Walking into La Casa, I'm greeted by a friendly older woman who only seems to speak Spanish. No problem, this is their house and I'm going to give mi Espanol a try - afterall, I just came back from over a week in Colombia, I should be able to navigate somewhat easily. I'll just say hello and have a look at those guayaberas on the racks and find one in the $40-$60 price range.
The woman starts inquiring about what I'm looking for and immediately my Spanish fails me. How can I possibly keep up with the speed and Cuban-style pronunciation when I'm only comprendo about a third of the words she's throwing at me. Somewhere in there I figure out that she's asking what I'm looking for and specifically what kind of fabric I desire. I thought I responded with the only word that sounded somewhat familiar: polyester. But I was probably wrong.
She immediately introduces me to a man who I later find out is the owner, Ramon Puig, who emigrated to the United States from Cuba over forty years ago. The man immediately assesses my bodily situation: mas grande!. Oh, great. He asks how many X's I require. "No se," I answer.
Ramon is merciful with the questions and moves to a nice, traditional white guayabera, but with my penchant for spilling food and not really enjoying wearing white, I ask him for "negra, por favor".
We've moved to the side wall away from the racks and he's going through, seeking just the right guayabera, in just the right size. A few moments later, he pulls one from the rack and unwraps it from it's plastic.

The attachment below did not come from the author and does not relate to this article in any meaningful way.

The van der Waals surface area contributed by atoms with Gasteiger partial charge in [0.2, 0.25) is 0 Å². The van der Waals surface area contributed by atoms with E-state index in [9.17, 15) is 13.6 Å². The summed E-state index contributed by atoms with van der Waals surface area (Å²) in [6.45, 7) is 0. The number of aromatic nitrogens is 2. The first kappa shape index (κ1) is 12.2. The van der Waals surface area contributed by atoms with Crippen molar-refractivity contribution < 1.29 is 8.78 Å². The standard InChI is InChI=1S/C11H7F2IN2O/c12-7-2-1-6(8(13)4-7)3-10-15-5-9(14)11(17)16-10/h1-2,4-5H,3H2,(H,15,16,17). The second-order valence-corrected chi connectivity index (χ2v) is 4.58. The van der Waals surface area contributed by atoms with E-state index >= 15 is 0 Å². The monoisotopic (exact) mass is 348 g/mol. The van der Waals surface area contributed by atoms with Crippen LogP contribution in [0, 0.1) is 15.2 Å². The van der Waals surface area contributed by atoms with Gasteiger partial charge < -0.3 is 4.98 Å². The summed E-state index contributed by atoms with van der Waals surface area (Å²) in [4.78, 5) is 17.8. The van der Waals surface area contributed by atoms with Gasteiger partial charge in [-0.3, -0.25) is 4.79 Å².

Watching Ramon move is like majesty. He's proud of the guayaberas they make and you can see it as he works with the finished item. It's not until much later that I realize that I'm in the midst of a maestro and wish I had spent more time with him reviewing the materials, instead of being in such a rush to get to the airport.
There's another gentleman trying on guayaberas. He's younger than me and looks like he could be one of those Latino actors at whom women throw themselves. I'm envious - even though I have hair better than Alejandro Fernandez.
Senor Puig encourages me to try the guayabera on for size, and even though I'm wearing a t-shirt and would just put it on right there, he wants me to use the dressing room. I head inside, put it on and come out for the review.
The fit is nice. The man is good. There's no need for tailoring or tucking along the body, the length is right and it feels comfortable. The only thing is that the sleeves are about two inches too long.
Did I mention it was long-sleeved? I originally wanted a short-sleeved guayabera but as I looked around the room at the Latin Actor, Senor Puig and the other gentleman hanging out in the store, I noticed all of them wore long-sleeved guayaberas. Perhaps I too should follow their cue.